The father believes officers "acted knowingly, intentionally, willfully, and maliciously" and said they "desecrated" his baby girl's ashes.
A bereaved father is suing the City of Springfield and the Springfield Police Department for the way they treated the remains of his baby girl, Ta'Naja Barnes. Two years back, Ta'Naja was found unresponsive and wrapped in a urine-soaked blanket after being seriously neglected by her mother, Twanka L. Davis, and her mother's fiance, Anthony Myers. Ta'Naja's biological father, Dartavius Barnes, not only had to deal with the tragic loss but also experienced the excruciating ordeal of having his daughter's ashes passed off as drugs.
He claimed he was pulled over in Springfield and placed in handcuffs by police officers, according to the lawsuit. While he was made to sit in the police car, his own vehicle was searched without a valid warrant or probable cause, as reported by KUTV 2News.
ASHES MISTAKEN FOR DRUGS: “No, no, no, bro, that’s my daughter!” Man files lawsuit after officers allegedly opened his child's ashes without consent and then spilled them out during the search. https://t.co/HgXLhNc4Bw— ABC4 News (@abc4utah) May 22, 2021
Along with marijuana, the police found a small container inside his car and scattered some of its contents on the ground. It was only later when they found out it was actually Ta'Naja's ashes. The father, Dartavius, was baffled when one of the officers told him they found a substance that tested positive for meth or ecstasy. While Dartavius admitted to having marijuana in his car, he said it was impossible for them to have found other drugs and asked them to show him the substance.
When Dartavius was shown the tiny container, he immediately protested and told them it was his daughter's ashes inside it. "No, no, no, no bro, that's my daughter," Dartavius said, as reported by The Hill. "Give me that bro, that's my daughter."
Eventually, the officers gave the ashes to Dartavius' father, who was waiting across the street from where the search was taking place. According to KUTV 2News, Dartavius was also allowed to go as well and was given a notice to appear. "I'm just gonna give him a notice to appear on the weed," one officer said, while another replied: "OK, aside from pissing off dad and testing the dead baby ashes."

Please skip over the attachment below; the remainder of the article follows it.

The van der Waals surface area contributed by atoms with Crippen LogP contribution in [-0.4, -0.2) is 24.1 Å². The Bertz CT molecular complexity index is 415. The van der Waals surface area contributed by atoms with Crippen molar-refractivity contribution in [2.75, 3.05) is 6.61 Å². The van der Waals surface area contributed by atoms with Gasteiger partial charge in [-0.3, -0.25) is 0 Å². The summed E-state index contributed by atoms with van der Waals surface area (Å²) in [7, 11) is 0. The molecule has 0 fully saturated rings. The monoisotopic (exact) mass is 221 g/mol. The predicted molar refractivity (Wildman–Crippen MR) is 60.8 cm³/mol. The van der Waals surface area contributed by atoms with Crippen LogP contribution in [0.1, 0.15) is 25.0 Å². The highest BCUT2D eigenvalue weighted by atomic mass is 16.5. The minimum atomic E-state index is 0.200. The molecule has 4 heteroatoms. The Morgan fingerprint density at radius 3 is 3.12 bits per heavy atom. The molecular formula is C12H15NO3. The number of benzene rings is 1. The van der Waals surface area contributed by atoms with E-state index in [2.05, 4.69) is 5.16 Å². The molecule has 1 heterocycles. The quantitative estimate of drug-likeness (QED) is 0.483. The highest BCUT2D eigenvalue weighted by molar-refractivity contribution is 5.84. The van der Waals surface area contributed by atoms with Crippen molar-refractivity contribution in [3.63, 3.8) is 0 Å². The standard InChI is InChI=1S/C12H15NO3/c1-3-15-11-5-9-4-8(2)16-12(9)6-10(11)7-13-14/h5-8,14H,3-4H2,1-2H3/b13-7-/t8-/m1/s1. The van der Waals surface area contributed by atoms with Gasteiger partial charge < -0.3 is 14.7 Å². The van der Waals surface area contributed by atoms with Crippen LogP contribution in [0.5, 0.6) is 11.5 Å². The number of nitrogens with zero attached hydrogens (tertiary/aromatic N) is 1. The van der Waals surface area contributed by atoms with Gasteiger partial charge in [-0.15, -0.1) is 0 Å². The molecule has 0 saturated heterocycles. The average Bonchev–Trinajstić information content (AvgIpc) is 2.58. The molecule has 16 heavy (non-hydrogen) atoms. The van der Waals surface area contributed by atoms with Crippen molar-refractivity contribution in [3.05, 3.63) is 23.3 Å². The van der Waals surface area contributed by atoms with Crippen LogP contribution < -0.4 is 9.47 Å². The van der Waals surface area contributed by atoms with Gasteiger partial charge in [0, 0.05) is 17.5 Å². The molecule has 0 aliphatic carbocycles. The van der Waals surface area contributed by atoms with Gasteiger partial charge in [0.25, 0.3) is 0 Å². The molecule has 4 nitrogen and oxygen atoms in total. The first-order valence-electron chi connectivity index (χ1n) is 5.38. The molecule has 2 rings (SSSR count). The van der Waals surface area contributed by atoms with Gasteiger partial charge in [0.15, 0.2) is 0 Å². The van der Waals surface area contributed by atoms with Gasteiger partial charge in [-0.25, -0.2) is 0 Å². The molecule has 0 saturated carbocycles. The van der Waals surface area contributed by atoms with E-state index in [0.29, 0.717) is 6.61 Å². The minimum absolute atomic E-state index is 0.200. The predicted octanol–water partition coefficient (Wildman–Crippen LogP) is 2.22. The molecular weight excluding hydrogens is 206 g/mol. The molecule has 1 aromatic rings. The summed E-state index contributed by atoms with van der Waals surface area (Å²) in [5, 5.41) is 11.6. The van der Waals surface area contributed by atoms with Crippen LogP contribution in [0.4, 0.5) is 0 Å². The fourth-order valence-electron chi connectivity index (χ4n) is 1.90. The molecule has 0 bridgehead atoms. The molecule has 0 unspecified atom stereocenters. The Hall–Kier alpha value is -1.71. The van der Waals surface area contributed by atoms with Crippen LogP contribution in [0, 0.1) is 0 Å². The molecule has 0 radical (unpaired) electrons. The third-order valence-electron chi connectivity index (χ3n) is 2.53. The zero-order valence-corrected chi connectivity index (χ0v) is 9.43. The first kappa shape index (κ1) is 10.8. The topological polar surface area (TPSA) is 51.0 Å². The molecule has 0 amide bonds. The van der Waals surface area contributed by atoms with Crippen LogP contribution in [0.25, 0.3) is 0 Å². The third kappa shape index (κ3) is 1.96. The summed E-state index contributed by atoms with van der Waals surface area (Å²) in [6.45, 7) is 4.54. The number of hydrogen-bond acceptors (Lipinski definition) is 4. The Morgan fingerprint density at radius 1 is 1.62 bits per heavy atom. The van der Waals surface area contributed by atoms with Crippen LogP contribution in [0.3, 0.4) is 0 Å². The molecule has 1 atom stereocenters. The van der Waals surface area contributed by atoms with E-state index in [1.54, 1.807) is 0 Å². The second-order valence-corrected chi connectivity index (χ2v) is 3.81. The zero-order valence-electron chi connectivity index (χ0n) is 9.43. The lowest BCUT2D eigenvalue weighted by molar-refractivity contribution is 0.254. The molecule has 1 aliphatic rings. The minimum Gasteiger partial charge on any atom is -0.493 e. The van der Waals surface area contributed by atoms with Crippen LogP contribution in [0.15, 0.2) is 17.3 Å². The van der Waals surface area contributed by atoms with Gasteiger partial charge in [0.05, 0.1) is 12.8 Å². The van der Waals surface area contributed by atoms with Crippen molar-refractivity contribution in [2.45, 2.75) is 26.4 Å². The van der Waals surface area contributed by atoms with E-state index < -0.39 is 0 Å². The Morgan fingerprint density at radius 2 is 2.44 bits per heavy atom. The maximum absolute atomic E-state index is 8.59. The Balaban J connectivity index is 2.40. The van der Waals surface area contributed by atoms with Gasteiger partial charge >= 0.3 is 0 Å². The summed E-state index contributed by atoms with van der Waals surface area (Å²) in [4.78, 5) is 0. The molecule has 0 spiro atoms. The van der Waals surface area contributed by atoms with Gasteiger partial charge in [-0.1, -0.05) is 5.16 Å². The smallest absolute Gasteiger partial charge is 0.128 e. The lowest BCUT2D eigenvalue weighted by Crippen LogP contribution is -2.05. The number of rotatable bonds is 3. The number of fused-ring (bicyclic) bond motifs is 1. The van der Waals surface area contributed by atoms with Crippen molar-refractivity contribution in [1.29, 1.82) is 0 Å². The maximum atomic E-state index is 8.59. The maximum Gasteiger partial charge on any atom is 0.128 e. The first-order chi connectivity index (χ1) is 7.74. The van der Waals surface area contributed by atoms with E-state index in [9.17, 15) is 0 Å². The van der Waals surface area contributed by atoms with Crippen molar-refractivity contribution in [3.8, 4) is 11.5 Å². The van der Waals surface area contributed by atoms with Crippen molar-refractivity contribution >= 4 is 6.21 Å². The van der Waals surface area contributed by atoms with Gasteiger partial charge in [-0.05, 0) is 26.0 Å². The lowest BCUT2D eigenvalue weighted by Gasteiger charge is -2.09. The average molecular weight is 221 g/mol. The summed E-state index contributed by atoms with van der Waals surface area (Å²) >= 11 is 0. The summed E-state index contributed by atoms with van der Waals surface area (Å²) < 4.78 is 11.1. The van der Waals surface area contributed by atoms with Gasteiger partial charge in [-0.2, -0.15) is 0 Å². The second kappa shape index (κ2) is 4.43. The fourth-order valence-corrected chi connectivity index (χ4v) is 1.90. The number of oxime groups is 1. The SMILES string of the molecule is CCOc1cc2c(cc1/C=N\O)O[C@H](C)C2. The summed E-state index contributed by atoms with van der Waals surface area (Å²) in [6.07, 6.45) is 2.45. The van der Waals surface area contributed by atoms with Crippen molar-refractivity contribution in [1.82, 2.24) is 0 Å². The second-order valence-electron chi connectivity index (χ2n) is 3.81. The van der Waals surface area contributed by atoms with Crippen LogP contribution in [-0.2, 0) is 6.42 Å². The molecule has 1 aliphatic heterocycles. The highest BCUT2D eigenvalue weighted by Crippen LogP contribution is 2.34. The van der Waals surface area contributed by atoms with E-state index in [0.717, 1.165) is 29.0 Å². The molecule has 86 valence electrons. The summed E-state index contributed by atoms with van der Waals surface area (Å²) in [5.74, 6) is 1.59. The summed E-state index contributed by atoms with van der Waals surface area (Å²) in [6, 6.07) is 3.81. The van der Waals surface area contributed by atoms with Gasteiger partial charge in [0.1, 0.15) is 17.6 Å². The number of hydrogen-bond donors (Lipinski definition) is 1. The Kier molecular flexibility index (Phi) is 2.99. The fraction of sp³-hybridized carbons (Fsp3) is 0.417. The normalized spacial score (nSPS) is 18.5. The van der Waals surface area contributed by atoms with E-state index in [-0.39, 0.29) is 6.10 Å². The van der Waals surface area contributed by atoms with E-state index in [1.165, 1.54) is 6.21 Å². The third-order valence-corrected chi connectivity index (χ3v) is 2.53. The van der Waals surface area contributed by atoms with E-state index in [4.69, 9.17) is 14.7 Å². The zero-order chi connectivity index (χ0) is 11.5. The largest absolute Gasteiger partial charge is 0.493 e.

Ta'Naja Barnes' father is suing the City of Springfield and the Springfield Police Department. He says Ta'Naja's ashes were spilled from a sealed urn during a traffic stop.— FOX Illinois (@foxillinois) April 19, 2021
After Dartavius was put through the distressing ordeal on April 6, 2020, he filed a lawsuit seeking compensatory and punitive damages, in addition to a trial by jury. The father believes officers "acted knowingly, intentionally, willfully, and maliciously" and said they "desecrated" the ashes of little Ta'Naja, as reported by WICS.
His daughter was described as a happy and bubbly little child who suffered a heartbreaking death, caused by her mother, Twanka, and her fiance. Twanka reportedly allowed her daughter to stay as a prisoner in a room with her own feces and rodent droppings. Meanwhile, Twanka and Anthony would sleep in another room with their well-fed son, aged one and a half years old at the time.
As for food, Ta'Naja was only fed small amounts of noodles, beans, and rice, and she was severely malnourished.
On one night, the heater kept in Ta'Naja's room was taken and placed in the room where Twanka slept with her fiance and son. And that was the night Ta'Naja froze in her own filth before being discovered by police officers in February, 2019, according to Herald & Review. She was pronounced dead in the hospital after suffering dehydration, malnourishment, and neglect, according to WICS.
Currently, Twanka is serving a prison sentence of 20 years for her daughter's death while Anthony is serving out a sentence of 30 years.
Cover image credit: Springfield Police Department